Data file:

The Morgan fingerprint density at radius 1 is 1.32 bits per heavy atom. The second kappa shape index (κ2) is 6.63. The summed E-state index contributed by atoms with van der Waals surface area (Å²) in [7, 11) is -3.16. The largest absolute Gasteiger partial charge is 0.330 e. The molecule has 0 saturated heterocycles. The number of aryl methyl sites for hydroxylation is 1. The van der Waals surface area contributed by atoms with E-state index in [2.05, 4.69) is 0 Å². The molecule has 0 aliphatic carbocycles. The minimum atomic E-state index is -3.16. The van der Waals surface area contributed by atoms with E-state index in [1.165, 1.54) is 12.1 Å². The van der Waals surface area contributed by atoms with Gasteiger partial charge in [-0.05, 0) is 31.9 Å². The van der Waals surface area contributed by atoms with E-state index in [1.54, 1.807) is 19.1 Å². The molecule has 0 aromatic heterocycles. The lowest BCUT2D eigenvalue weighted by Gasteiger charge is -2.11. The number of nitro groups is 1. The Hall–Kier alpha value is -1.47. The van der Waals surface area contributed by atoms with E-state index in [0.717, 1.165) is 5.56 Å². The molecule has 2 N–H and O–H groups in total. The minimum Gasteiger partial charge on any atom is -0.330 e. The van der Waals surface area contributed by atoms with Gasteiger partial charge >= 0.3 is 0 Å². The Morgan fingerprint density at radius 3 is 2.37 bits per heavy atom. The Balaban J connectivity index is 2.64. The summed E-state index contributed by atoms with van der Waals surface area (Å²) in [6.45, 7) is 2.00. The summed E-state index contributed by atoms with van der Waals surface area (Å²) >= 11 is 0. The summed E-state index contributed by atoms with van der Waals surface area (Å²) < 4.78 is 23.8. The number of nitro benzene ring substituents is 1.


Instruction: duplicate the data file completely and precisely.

The Morgan fingerprint density at radius 1 is 1.32 bits per heavy atom. The second kappa shape index (κ2) is 6.63. The summed E-state index contributed by atoms with van der Waals surface area (Å²) in [7, 11) is -3.16. The largest absolute Gasteiger partial charge is 0.330 e. The molecule has 0 saturated heterocycles. The number of aryl methyl sites for hydroxylation is 1. The van der Waals surface area contributed by atoms with E-state index in [2.05, 4.69) is 0 Å². The molecule has 0 aliphatic carbocycles. The minimum atomic E-state index is -3.16. The van der Waals surface area contributed by atoms with E-state index in [1.165, 1.54) is 12.1 Å². The van der Waals surface area contributed by atoms with Gasteiger partial charge in [-0.05, 0) is 31.9 Å². The van der Waals surface area contributed by atoms with E-state index in [1.54, 1.807) is 19.1 Å². The molecule has 0 aromatic heterocycles. The lowest BCUT2D eigenvalue weighted by Gasteiger charge is -2.11. The number of nitro groups is 1. The Hall–Kier alpha value is -1.47. The van der Waals surface area contributed by atoms with E-state index in [0.717, 1.165) is 5.56 Å². The molecule has 2 N–H and O–H groups in total. The minimum Gasteiger partial charge on any atom is -0.330 e. The van der Waals surface area contributed by atoms with Gasteiger partial charge >= 0.3 is 0 Å². The Morgan fingerprint density at radius 3 is 2.37 bits per heavy atom. The Balaban J connectivity index is 2.64. The summed E-state index contributed by atoms with van der Waals surface area (Å²) in [6.45, 7) is 2.00. The summed E-state index contributed by atoms with van der Waals surface area (Å²) >= 11 is 0. The summed E-state index contributed by atoms with van der Waals surface area (Å²) < 4.78 is 23.8. The number of nitro benzene ring substituents is 1.